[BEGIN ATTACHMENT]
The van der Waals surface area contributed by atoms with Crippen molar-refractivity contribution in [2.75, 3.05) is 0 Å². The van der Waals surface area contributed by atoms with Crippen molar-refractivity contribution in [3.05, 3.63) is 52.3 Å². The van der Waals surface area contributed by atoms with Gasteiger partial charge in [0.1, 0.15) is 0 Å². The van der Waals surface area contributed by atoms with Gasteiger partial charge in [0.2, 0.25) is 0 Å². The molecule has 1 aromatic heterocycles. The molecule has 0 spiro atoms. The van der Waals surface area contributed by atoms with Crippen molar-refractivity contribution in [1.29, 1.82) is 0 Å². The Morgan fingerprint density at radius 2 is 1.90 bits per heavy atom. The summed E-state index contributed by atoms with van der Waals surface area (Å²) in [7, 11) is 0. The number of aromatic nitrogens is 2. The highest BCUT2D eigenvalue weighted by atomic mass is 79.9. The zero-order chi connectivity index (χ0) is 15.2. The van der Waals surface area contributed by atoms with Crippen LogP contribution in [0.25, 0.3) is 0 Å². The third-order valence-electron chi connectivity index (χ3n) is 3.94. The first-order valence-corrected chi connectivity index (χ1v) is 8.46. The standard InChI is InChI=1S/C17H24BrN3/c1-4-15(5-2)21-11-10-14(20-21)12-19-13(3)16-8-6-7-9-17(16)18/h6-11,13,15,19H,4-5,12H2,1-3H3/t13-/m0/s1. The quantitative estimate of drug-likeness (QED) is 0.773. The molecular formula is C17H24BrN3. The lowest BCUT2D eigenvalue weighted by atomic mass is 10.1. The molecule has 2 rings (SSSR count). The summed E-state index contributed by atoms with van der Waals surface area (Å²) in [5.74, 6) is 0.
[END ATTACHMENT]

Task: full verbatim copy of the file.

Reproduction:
The van der Waals surface area contributed by atoms with Crippen molar-refractivity contribution in [2.75, 3.05) is 0 Å². The van der Waals surface area contributed by atoms with Crippen molar-refractivity contribution in [3.05, 3.63) is 52.3 Å². The van der Waals surface area contributed by atoms with Gasteiger partial charge in [0.1, 0.15) is 0 Å². The van der Waals surface area contributed by atoms with Gasteiger partial charge in [0.2, 0.25) is 0 Å². The molecule has 1 aromatic heterocycles. The molecule has 0 spiro atoms. The van der Waals surface area contributed by atoms with Crippen molar-refractivity contribution in [1.29, 1.82) is 0 Å². The Morgan fingerprint density at radius 2 is 1.90 bits per heavy atom. The summed E-state index contributed by atoms with van der Waals surface area (Å²) in [7, 11) is 0. The number of aromatic nitrogens is 2. The highest BCUT2D eigenvalue weighted by atomic mass is 79.9. The zero-order chi connectivity index (χ0) is 15.2. The van der Waals surface area contributed by atoms with Crippen LogP contribution in [0.25, 0.3) is 0 Å². The third-order valence-electron chi connectivity index (χ3n) is 3.94. The first-order valence-corrected chi connectivity index (χ1v) is 8.46. The standard InChI is InChI=1S/C17H24BrN3/c1-4-15(5-2)21-11-10-14(20-21)12-19-13(3)16-8-6-7-9-17(16)18/h6-11,13,15,19H,4-5,12H2,1-3H3/t13-/m0/s1. The quantitative estimate of drug-likeness (QED) is 0.773. The molecular formula is C17H24BrN3. The lowest BCUT2D eigenvalue weighted by atomic mass is 10.1. The molecule has 2 rings (SSSR count). The summed E-state index contributed by atoms with van der Waals surface area (Å²) in [5.74, 6) is 0.